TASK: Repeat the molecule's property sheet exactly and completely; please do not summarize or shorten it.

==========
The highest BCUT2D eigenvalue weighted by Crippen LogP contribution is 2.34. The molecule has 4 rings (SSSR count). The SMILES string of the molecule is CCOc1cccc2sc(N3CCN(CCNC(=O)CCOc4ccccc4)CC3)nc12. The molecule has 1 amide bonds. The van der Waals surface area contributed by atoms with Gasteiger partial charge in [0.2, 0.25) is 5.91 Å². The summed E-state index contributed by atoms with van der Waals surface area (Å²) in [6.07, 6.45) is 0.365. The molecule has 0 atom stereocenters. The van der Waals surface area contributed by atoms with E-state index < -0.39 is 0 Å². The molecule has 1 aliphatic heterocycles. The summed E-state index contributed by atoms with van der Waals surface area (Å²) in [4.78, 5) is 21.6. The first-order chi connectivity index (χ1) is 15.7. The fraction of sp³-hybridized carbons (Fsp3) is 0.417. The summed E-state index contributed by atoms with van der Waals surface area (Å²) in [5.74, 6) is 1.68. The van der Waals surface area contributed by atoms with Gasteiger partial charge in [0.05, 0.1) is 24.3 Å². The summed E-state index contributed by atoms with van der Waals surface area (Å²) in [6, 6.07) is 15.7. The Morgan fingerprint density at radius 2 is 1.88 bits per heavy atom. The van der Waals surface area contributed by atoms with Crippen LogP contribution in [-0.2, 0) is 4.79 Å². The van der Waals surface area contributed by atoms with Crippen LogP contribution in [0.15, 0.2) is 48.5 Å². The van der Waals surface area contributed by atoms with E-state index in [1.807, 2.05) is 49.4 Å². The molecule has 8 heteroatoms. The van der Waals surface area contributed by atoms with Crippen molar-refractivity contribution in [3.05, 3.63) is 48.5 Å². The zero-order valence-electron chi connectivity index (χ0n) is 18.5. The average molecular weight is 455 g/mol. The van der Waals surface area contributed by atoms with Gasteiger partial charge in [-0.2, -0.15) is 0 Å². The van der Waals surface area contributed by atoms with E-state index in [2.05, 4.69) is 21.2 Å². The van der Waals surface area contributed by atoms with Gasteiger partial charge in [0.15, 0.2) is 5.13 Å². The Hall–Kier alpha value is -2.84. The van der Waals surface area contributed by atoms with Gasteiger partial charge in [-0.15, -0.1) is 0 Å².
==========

The highest BCUT2D eigenvalue weighted by Crippen LogP contribution is 2.34. The molecule has 4 rings (SSSR count). The SMILES string of the molecule is CCOc1cccc2sc(N3CCN(CCNC(=O)CCOc4ccccc4)CC3)nc12. The molecule has 1 amide bonds. The van der Waals surface area contributed by atoms with Gasteiger partial charge in [0.2, 0.25) is 5.91 Å². The summed E-state index contributed by atoms with van der Waals surface area (Å²) in [6.07, 6.45) is 0.365. The molecule has 0 atom stereocenters. The van der Waals surface area contributed by atoms with E-state index < -0.39 is 0 Å². The molecule has 1 aliphatic heterocycles. The summed E-state index contributed by atoms with van der Waals surface area (Å²) in [4.78, 5) is 21.6. The first-order chi connectivity index (χ1) is 15.7. The fraction of sp³-hybridized carbons (Fsp3) is 0.417. The summed E-state index contributed by atoms with van der Waals surface area (Å²) in [5.74, 6) is 1.68. The van der Waals surface area contributed by atoms with Gasteiger partial charge in [0.05, 0.1) is 24.3 Å². The summed E-state index contributed by atoms with van der Waals surface area (Å²) in [6, 6.07) is 15.7. The Morgan fingerprint density at radius 2 is 1.88 bits per heavy atom. The van der Waals surface area contributed by atoms with Crippen LogP contribution in [-0.2, 0) is 4.79 Å². The van der Waals surface area contributed by atoms with Crippen LogP contribution in [0.15, 0.2) is 48.5 Å². The van der Waals surface area contributed by atoms with E-state index in [1.807, 2.05) is 49.4 Å². The molecule has 8 heteroatoms. The van der Waals surface area contributed by atoms with Crippen molar-refractivity contribution in [3.05, 3.63) is 48.5 Å². The zero-order valence-electron chi connectivity index (χ0n) is 18.5. The average molecular weight is 455 g/mol. The van der Waals surface area contributed by atoms with Gasteiger partial charge in [-0.2, -0.15) is 0 Å². The van der Waals surface area contributed by atoms with E-state index in [2.05, 4.69) is 21.2 Å². The van der Waals surface area contributed by atoms with Gasteiger partial charge in [0.15, 0.2) is 5.13 Å². The Hall–Kier alpha value is -2.84. The van der Waals surface area contributed by atoms with Gasteiger partial charge in [-0.15, -0.1) is 0 Å².